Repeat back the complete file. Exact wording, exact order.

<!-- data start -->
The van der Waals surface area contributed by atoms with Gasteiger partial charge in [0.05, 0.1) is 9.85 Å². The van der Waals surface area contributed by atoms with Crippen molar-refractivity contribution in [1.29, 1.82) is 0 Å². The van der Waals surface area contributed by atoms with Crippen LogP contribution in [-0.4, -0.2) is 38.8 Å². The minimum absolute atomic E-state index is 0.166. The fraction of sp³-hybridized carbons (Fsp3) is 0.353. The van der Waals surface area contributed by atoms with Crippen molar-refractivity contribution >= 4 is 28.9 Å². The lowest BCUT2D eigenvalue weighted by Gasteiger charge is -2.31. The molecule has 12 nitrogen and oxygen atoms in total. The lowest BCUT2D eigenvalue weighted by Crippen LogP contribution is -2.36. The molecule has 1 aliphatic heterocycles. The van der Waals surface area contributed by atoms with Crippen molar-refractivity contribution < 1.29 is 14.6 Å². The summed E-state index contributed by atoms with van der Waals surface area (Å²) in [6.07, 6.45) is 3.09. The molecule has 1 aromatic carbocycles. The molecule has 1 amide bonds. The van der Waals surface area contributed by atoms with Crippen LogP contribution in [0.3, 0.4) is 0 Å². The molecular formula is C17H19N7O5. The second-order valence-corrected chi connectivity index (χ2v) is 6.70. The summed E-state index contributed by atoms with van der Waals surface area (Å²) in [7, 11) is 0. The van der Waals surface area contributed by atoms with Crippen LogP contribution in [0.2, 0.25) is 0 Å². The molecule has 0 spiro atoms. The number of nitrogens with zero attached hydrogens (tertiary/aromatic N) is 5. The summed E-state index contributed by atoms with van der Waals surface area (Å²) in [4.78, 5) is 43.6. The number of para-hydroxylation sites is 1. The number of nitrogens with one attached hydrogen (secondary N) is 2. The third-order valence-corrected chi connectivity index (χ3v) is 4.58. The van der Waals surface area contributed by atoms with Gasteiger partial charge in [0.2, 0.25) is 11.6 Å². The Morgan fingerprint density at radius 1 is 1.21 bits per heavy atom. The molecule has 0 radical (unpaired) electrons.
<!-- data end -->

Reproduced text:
The van der Waals surface area contributed by atoms with Gasteiger partial charge in [0.05, 0.1) is 9.85 Å². The van der Waals surface area contributed by atoms with Crippen molar-refractivity contribution in [1.29, 1.82) is 0 Å². The van der Waals surface area contributed by atoms with Crippen LogP contribution in [-0.4, -0.2) is 38.8 Å². The minimum absolute atomic E-state index is 0.166. The fraction of sp³-hybridized carbons (Fsp3) is 0.353. The van der Waals surface area contributed by atoms with Crippen molar-refractivity contribution >= 4 is 28.9 Å². The lowest BCUT2D eigenvalue weighted by Gasteiger charge is -2.31. The molecule has 12 nitrogen and oxygen atoms in total. The lowest BCUT2D eigenvalue weighted by Crippen LogP contribution is -2.36. The molecule has 1 aliphatic heterocycles. The van der Waals surface area contributed by atoms with Crippen molar-refractivity contribution < 1.29 is 14.6 Å². The summed E-state index contributed by atoms with van der Waals surface area (Å²) in [6.07, 6.45) is 3.09. The molecule has 1 aromatic carbocycles. The molecule has 1 amide bonds. The van der Waals surface area contributed by atoms with Crippen LogP contribution in [0.3, 0.4) is 0 Å². The molecular formula is C17H19N7O5. The second-order valence-corrected chi connectivity index (χ2v) is 6.70. The summed E-state index contributed by atoms with van der Waals surface area (Å²) in [7, 11) is 0. The van der Waals surface area contributed by atoms with Crippen LogP contribution in [0.2, 0.25) is 0 Å². The molecule has 0 spiro atoms. The number of nitrogens with zero attached hydrogens (tertiary/aromatic N) is 5. The summed E-state index contributed by atoms with van der Waals surface area (Å²) in [4.78, 5) is 43.6. The number of para-hydroxylation sites is 1. The number of nitrogens with one attached hydrogen (secondary N) is 2. The third-order valence-corrected chi connectivity index (χ3v) is 4.58. The van der Waals surface area contributed by atoms with Gasteiger partial charge in [0.2, 0.25) is 11.6 Å². The Morgan fingerprint density at radius 1 is 1.21 bits per heavy atom. The molecule has 0 radical (unpaired) electrons.